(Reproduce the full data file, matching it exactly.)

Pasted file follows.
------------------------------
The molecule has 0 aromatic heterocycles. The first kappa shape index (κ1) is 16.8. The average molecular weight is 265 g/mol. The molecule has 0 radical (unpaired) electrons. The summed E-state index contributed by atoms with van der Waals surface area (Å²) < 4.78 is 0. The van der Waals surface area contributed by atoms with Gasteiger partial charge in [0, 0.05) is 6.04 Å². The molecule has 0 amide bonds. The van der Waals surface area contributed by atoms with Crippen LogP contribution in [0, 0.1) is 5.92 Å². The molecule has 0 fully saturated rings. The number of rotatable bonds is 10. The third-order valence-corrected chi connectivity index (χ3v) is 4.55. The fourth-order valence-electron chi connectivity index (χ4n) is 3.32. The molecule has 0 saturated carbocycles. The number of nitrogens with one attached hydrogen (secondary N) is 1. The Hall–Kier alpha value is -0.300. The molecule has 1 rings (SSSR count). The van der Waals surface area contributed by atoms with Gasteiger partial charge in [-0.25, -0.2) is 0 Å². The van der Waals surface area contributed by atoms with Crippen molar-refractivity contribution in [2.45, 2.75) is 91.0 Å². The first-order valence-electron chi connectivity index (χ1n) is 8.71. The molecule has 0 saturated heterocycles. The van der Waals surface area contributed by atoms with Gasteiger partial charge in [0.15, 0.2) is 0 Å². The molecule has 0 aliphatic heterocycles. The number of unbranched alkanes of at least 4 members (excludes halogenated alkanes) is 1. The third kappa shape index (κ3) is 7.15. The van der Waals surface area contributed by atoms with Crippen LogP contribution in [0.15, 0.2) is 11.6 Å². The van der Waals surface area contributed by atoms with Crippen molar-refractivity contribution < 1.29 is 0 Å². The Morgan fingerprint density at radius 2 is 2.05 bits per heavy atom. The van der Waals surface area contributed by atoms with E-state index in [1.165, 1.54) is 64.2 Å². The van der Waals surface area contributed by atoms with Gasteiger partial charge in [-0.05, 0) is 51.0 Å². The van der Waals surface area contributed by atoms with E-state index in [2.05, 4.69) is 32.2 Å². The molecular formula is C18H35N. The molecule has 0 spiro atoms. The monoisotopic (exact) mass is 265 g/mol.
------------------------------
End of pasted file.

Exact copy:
The molecule has 0 aromatic heterocycles. The first kappa shape index (κ1) is 16.8. The average molecular weight is 265 g/mol. The molecule has 0 radical (unpaired) electrons. The summed E-state index contributed by atoms with van der Waals surface area (Å²) < 4.78 is 0. The van der Waals surface area contributed by atoms with Gasteiger partial charge in [0, 0.05) is 6.04 Å². The molecule has 0 amide bonds. The van der Waals surface area contributed by atoms with Crippen LogP contribution in [0, 0.1) is 5.92 Å². The molecule has 0 fully saturated rings. The number of rotatable bonds is 10. The third-order valence-corrected chi connectivity index (χ3v) is 4.55. The fourth-order valence-electron chi connectivity index (χ4n) is 3.32. The molecule has 0 saturated carbocycles. The number of nitrogens with one attached hydrogen (secondary N) is 1. The Hall–Kier alpha value is -0.300. The molecule has 1 rings (SSSR count). The van der Waals surface area contributed by atoms with Gasteiger partial charge in [-0.25, -0.2) is 0 Å². The van der Waals surface area contributed by atoms with Crippen molar-refractivity contribution in [2.45, 2.75) is 91.0 Å². The first-order valence-electron chi connectivity index (χ1n) is 8.71. The molecule has 0 saturated heterocycles. The van der Waals surface area contributed by atoms with Gasteiger partial charge in [0.15, 0.2) is 0 Å². The molecule has 0 aliphatic heterocycles. The number of unbranched alkanes of at least 4 members (excludes halogenated alkanes) is 1. The third kappa shape index (κ3) is 7.15. The van der Waals surface area contributed by atoms with Crippen LogP contribution in [0.15, 0.2) is 11.6 Å². The van der Waals surface area contributed by atoms with Crippen molar-refractivity contribution < 1.29 is 0 Å². The Morgan fingerprint density at radius 2 is 2.05 bits per heavy atom. The van der Waals surface area contributed by atoms with E-state index in [1.165, 1.54) is 64.2 Å². The van der Waals surface area contributed by atoms with Gasteiger partial charge in [-0.05, 0) is 51.0 Å². The van der Waals surface area contributed by atoms with E-state index in [2.05, 4.69) is 32.2 Å². The molecular formula is C18H35N. The molecule has 0 spiro atoms. The monoisotopic (exact) mass is 265 g/mol.